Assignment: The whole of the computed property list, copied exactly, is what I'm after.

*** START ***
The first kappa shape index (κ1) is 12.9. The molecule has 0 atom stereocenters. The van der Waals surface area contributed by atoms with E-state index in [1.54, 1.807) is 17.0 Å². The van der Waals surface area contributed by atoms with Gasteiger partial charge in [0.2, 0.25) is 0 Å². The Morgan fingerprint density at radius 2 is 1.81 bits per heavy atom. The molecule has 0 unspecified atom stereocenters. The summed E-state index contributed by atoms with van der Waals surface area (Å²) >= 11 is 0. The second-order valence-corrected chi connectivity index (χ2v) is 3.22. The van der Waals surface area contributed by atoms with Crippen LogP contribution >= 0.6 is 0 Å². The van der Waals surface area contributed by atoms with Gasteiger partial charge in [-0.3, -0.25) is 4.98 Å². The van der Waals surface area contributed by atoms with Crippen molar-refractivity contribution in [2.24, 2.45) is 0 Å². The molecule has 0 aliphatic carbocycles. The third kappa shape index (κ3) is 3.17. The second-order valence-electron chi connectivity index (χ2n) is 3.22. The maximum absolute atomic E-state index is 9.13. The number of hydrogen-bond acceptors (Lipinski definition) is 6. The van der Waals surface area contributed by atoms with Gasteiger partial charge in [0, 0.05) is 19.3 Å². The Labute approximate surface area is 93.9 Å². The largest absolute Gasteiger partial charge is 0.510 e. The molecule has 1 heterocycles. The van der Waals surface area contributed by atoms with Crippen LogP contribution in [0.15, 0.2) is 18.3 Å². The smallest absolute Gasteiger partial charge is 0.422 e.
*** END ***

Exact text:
The first kappa shape index (κ1) is 12.9. The molecule has 0 atom stereocenters. The van der Waals surface area contributed by atoms with E-state index in [1.54, 1.807) is 17.0 Å². The van der Waals surface area contributed by atoms with Gasteiger partial charge in [0.2, 0.25) is 0 Å². The Morgan fingerprint density at radius 2 is 1.81 bits per heavy atom. The molecule has 0 unspecified atom stereocenters. The summed E-state index contributed by atoms with van der Waals surface area (Å²) >= 11 is 0. The second-order valence-corrected chi connectivity index (χ2v) is 3.22. The van der Waals surface area contributed by atoms with Crippen LogP contribution >= 0.6 is 0 Å². The van der Waals surface area contributed by atoms with Gasteiger partial charge in [-0.3, -0.25) is 4.98 Å². The van der Waals surface area contributed by atoms with Crippen molar-refractivity contribution in [2.24, 2.45) is 0 Å². The molecule has 0 aliphatic carbocycles. The third kappa shape index (κ3) is 3.17. The second-order valence-electron chi connectivity index (χ2n) is 3.22. The maximum absolute atomic E-state index is 9.13. The number of hydrogen-bond acceptors (Lipinski definition) is 6. The van der Waals surface area contributed by atoms with Gasteiger partial charge in [0, 0.05) is 19.3 Å². The Labute approximate surface area is 93.9 Å². The largest absolute Gasteiger partial charge is 0.510 e. The molecule has 1 heterocycles. The van der Waals surface area contributed by atoms with Crippen LogP contribution in [0.15, 0.2) is 18.3 Å². The smallest absolute Gasteiger partial charge is 0.422 e.